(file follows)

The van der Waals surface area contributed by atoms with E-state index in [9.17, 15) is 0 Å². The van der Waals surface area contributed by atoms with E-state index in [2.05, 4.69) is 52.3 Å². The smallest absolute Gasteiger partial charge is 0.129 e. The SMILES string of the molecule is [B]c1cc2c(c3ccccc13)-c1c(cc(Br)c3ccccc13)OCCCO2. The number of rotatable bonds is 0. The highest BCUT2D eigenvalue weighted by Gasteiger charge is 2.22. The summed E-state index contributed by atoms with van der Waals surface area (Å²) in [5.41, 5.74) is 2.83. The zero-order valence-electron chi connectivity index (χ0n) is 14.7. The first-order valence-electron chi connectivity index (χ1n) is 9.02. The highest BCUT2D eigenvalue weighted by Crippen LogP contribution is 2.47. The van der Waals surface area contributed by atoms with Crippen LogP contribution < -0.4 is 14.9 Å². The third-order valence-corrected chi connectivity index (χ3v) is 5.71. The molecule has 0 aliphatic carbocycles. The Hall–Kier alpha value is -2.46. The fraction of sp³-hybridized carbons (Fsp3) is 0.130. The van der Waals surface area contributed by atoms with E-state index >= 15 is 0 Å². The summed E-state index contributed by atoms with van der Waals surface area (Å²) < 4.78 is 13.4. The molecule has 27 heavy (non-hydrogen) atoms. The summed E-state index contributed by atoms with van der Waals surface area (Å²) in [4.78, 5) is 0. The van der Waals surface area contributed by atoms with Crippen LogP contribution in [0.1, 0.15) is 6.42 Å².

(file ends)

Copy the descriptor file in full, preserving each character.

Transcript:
The van der Waals surface area contributed by atoms with E-state index in [9.17, 15) is 0 Å². The van der Waals surface area contributed by atoms with E-state index in [2.05, 4.69) is 52.3 Å². The smallest absolute Gasteiger partial charge is 0.129 e. The SMILES string of the molecule is [B]c1cc2c(c3ccccc13)-c1c(cc(Br)c3ccccc13)OCCCO2. The number of rotatable bonds is 0. The highest BCUT2D eigenvalue weighted by Gasteiger charge is 2.22. The summed E-state index contributed by atoms with van der Waals surface area (Å²) in [5.41, 5.74) is 2.83. The zero-order valence-electron chi connectivity index (χ0n) is 14.7. The first-order valence-electron chi connectivity index (χ1n) is 9.02. The highest BCUT2D eigenvalue weighted by Crippen LogP contribution is 2.47. The van der Waals surface area contributed by atoms with Crippen LogP contribution < -0.4 is 14.9 Å². The third-order valence-corrected chi connectivity index (χ3v) is 5.71. The molecule has 0 aliphatic carbocycles. The Hall–Kier alpha value is -2.46. The fraction of sp³-hybridized carbons (Fsp3) is 0.130. The van der Waals surface area contributed by atoms with E-state index >= 15 is 0 Å². The summed E-state index contributed by atoms with van der Waals surface area (Å²) < 4.78 is 13.4. The molecule has 27 heavy (non-hydrogen) atoms. The summed E-state index contributed by atoms with van der Waals surface area (Å²) in [4.78, 5) is 0. The van der Waals surface area contributed by atoms with Crippen LogP contribution in [0.1, 0.15) is 6.42 Å².